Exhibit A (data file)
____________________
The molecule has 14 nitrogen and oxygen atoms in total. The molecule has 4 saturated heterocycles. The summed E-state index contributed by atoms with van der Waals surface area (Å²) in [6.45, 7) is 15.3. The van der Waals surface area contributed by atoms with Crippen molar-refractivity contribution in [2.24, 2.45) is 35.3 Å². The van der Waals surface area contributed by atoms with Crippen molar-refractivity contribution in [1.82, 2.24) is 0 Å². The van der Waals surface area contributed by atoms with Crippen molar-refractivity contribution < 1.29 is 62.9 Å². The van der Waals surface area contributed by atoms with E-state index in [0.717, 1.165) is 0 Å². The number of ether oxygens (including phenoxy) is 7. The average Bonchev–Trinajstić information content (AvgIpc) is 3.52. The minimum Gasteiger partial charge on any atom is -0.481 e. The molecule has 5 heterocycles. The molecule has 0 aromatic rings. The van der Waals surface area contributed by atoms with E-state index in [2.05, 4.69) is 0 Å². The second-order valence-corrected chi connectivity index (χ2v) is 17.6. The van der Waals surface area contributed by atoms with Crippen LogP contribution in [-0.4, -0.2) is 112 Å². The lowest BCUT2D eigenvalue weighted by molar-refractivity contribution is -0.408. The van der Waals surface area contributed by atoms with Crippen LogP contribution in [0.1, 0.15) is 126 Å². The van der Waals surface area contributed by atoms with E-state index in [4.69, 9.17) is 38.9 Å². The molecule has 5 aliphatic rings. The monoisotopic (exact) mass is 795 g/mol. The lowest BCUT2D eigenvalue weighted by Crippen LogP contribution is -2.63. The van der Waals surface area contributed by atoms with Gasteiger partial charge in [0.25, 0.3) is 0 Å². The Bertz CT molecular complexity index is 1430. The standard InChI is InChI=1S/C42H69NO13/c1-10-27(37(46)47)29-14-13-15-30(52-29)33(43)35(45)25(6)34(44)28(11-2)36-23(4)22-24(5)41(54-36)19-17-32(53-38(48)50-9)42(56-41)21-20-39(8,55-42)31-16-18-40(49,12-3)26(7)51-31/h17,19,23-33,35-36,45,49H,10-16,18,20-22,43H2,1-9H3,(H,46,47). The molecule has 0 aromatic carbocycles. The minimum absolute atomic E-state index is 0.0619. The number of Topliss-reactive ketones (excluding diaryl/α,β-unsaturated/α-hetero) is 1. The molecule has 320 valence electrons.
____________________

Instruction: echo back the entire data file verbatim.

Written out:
The molecule has 14 nitrogen and oxygen atoms in total. The molecule has 4 saturated heterocycles. The summed E-state index contributed by atoms with van der Waals surface area (Å²) in [6.45, 7) is 15.3. The van der Waals surface area contributed by atoms with Crippen molar-refractivity contribution in [2.24, 2.45) is 35.3 Å². The van der Waals surface area contributed by atoms with Crippen molar-refractivity contribution in [1.82, 2.24) is 0 Å². The van der Waals surface area contributed by atoms with Crippen molar-refractivity contribution < 1.29 is 62.9 Å². The van der Waals surface area contributed by atoms with E-state index in [0.717, 1.165) is 0 Å². The number of ether oxygens (including phenoxy) is 7. The average Bonchev–Trinajstić information content (AvgIpc) is 3.52. The minimum Gasteiger partial charge on any atom is -0.481 e. The molecule has 5 heterocycles. The molecule has 0 aromatic rings. The van der Waals surface area contributed by atoms with E-state index in [2.05, 4.69) is 0 Å². The second-order valence-corrected chi connectivity index (χ2v) is 17.6. The van der Waals surface area contributed by atoms with Crippen LogP contribution in [-0.4, -0.2) is 112 Å². The lowest BCUT2D eigenvalue weighted by molar-refractivity contribution is -0.408. The van der Waals surface area contributed by atoms with Crippen LogP contribution in [0.1, 0.15) is 126 Å². The van der Waals surface area contributed by atoms with E-state index in [4.69, 9.17) is 38.9 Å². The molecule has 5 aliphatic rings. The monoisotopic (exact) mass is 795 g/mol. The lowest BCUT2D eigenvalue weighted by Crippen LogP contribution is -2.63. The van der Waals surface area contributed by atoms with Gasteiger partial charge in [0.25, 0.3) is 0 Å². The Bertz CT molecular complexity index is 1430. The standard InChI is InChI=1S/C42H69NO13/c1-10-27(37(46)47)29-14-13-15-30(52-29)33(43)35(45)25(6)34(44)28(11-2)36-23(4)22-24(5)41(54-36)19-17-32(53-38(48)50-9)42(56-41)21-20-39(8,55-42)31-16-18-40(49,12-3)26(7)51-31/h17,19,23-33,35-36,45,49H,10-16,18,20-22,43H2,1-9H3,(H,46,47). The molecule has 0 aromatic carbocycles. The minimum absolute atomic E-state index is 0.0619. The number of Topliss-reactive ketones (excluding diaryl/α,β-unsaturated/α-hetero) is 1. The molecule has 320 valence electrons.